Aug 06, 2012 4:09PM

Oyster Words: How To Enhance Your Dreams

From our 100th issue — a series of sleep experiments involving cheese, mugwort and other substances that affect your dreams.
Image by P.A.M — their contribution in our 100th issue.

I'm an overachiever when it comes to sleep. I must secretly be a teenage boy — I'll sleep for 14 hours a day, given the chance. I have ten alarms on my iPhone just to wake me up. But even though sleep is my primary hobby, I don't usually dream — or, at least, remember my dreams — and when I do it's pretty basic, like the stick-figure equivalent of my subconscious trying to express itself. Given this context, it seemed fitting for me to undertake a series of sleep experiments, road-testing substances that supposedly affect your dreams.

The fungal cultures in cheese contain biologically active amines — such as tryptamine and tyramine — that have psychoactive properties and are thought to affect dreams (more like TRIPtamine, amirite?) According to a 2005 study by the British Cheese Board (yes, this exists), different cheeses produce different dreams. For example, Cheddar encourages dreams about celebrities. (Naturally, I jumped at the chance of Ryan Gosling infiltrating my subconscious.)
How I did it: In the study, the participants consumed 85 grams of cheddar. I upped this dosage to 100 grams because I like to live on the edge.
What happened: I went to bed with a stomach ache. Sadly, Ryan Gosling did not arrive shirtless on a horse at sunset to whisk me away. Despite this, I had a pleasant dream about the invention of a wearable hug — a plush bathrobe-type garment that made the wearer feel loved and appreciated. I woke up with a stomach ache.
The verdict: I was initially pissed off that I didn't have a celebrity-themed dream, but the more I think about it, this wearable hug is sounding like it needs to be materialised. I'll definitely 'do' cheese again. Not only is it a delicious bedtime snack, but I want to see what other amazing items I will invent.

A herb popular in ancient times, used for healing, protection against evil spirits, psychic ability, and lucid dreaming.
How I did it: Obtaining the mugwort involved going into a Happy High Herbs store, which was embarrassing in itself. The sales assistant, who had dreadlocks, told me it was good for "astral travelling, man." I purchased a bag of dried mugwort and, as instructed, boiled two tablespoons of the marijuana-like herb in two cups of water for ten minutes. I then drank the 'tea', which tasted like it must be good for you (ie gross).
What happened: I had a vivid dream that my computer desktop was so cluttered I couldn't even see what image was set as the wallpaper. All the icons melted into one to form this Magic Eye–type thing. Then I opened Firefox and there were hundreds of tabs open. I frantically tried to close them but they were infinite. It was very stressful.
The verdict: It wasn't an ideal first experience on mugwort, but I've done some reading on its positive effects (on internet dream forums, no less) and it seems like it's worth pursuing further, especially seeing as I have a whole bag of it left. (Also, my housemates now think I practice witchcraft).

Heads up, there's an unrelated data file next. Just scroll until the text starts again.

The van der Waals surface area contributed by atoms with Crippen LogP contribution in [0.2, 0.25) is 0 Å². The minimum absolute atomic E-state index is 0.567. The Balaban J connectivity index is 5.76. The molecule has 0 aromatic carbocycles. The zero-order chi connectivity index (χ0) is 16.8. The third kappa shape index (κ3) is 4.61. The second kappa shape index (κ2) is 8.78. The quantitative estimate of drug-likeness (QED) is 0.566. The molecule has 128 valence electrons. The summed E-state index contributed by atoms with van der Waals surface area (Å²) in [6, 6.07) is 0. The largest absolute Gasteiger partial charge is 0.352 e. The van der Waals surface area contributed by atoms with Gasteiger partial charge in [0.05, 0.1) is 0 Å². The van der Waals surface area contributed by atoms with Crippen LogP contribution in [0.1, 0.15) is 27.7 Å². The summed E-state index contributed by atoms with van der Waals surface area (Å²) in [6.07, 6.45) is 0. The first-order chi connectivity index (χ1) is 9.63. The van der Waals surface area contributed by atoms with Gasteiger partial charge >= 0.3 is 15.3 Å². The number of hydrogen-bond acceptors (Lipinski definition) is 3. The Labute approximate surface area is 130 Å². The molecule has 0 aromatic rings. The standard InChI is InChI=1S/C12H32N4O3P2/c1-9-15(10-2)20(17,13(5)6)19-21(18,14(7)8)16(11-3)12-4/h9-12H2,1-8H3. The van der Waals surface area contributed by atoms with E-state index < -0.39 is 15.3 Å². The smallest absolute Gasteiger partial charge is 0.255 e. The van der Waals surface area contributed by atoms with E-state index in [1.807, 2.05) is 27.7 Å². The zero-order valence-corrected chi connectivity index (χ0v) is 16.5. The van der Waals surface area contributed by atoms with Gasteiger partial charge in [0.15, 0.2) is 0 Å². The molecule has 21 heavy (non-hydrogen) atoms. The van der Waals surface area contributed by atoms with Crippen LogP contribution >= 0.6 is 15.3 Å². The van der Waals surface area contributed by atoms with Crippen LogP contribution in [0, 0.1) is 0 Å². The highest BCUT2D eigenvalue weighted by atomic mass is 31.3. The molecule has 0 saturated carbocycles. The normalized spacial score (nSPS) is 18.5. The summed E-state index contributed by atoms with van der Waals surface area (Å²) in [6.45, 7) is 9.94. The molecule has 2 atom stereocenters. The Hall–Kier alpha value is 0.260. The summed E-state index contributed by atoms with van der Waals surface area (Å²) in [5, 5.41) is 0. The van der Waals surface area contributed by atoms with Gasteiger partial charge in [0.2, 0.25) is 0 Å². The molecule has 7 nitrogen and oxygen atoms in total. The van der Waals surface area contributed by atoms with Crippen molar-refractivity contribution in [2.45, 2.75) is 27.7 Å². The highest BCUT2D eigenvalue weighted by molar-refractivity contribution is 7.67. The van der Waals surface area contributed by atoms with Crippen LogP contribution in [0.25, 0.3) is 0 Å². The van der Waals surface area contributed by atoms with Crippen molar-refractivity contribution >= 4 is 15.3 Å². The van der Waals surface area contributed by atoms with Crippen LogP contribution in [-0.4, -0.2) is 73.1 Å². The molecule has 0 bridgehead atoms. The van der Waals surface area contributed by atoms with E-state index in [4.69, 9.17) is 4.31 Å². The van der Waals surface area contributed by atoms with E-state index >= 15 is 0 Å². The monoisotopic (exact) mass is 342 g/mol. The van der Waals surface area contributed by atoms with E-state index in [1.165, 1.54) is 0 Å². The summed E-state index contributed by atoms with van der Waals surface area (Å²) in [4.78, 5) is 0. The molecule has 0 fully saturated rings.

A sleeping pill used to treat insomnia. Known as Zopiclone in the US.
How I did it: Painstakingly obtained 7.5 mg from a 'friend-of-a-friend' who was wearing sunglasses inside.
What happened: The hypnopompic state is the period between being awake and being asleep, and on the Imovane I was BLISSING OUT during this period. I have eight pillows on my bed, but it felt like I had eight MILLION pillows on my bed, akin to floating on a cloud. I don't remember the actual dream, though.
The verdict: An adverse reaction to sleeping pills is dysgeusia, more commonly known as an ass-like aftertaste. Because of this I wouldn't do it again, but it was fun while it lasted.

The rapid eye movement (REM) stage of sleep is when the most vivid dreams occur. It's also when your body's temperature control is pretty crap. If your temperature is too high, your body will be overactive, and this can manifest in the form of nightmares. During REM sleep the muscles in your body become paralysed to stop you from physically performing a dream, and sleep paralysis is a fucked-up phenomenon that occurs when your mind is like, "I'm awake!" and your body is all, "Sucked in, I'm asleep." The paralysis can be accompanied by sensory hallucinations and out-of-body experiences (it has been used as an explanation when people think they've been abducted by aliens).
How I did it: Wore thermals and bed socks.
What happened: I had this terrible, hyperreal nightmare in which someone was trying to bust open my bedroom door. I could hear them tinkering with the lock and whispering that they were going to strangle me. Back in reality, someone had tried to break into my house a few weeks before, and during the sleep paralysis I couldn't stop thinking about this. I tried to scream but no sound came out. I started panicking, convinced I was going to die. I couldn't move, and felt this sensation on my neck, like a cold hand was touching it. I woke up covered in spit and sweat.
The verdict: Sleeping in an igloo with capsicum spray under my pillow for the rest of my life.

Words: Ingrid Kesa
Image: P.A.M

Ingrid Kesa is one of our favourite writers, which is why we hired her as our Web Editor and made her swear in blood that she will never leave us. Incidentally, her brother is a psytrance DJ, and if you would like to book him for your next birthday, drop us a line.
P.A.M. stands for Perks and Mini. They make rad clothes and other bits and pieces. They also happen to be very big in Japan.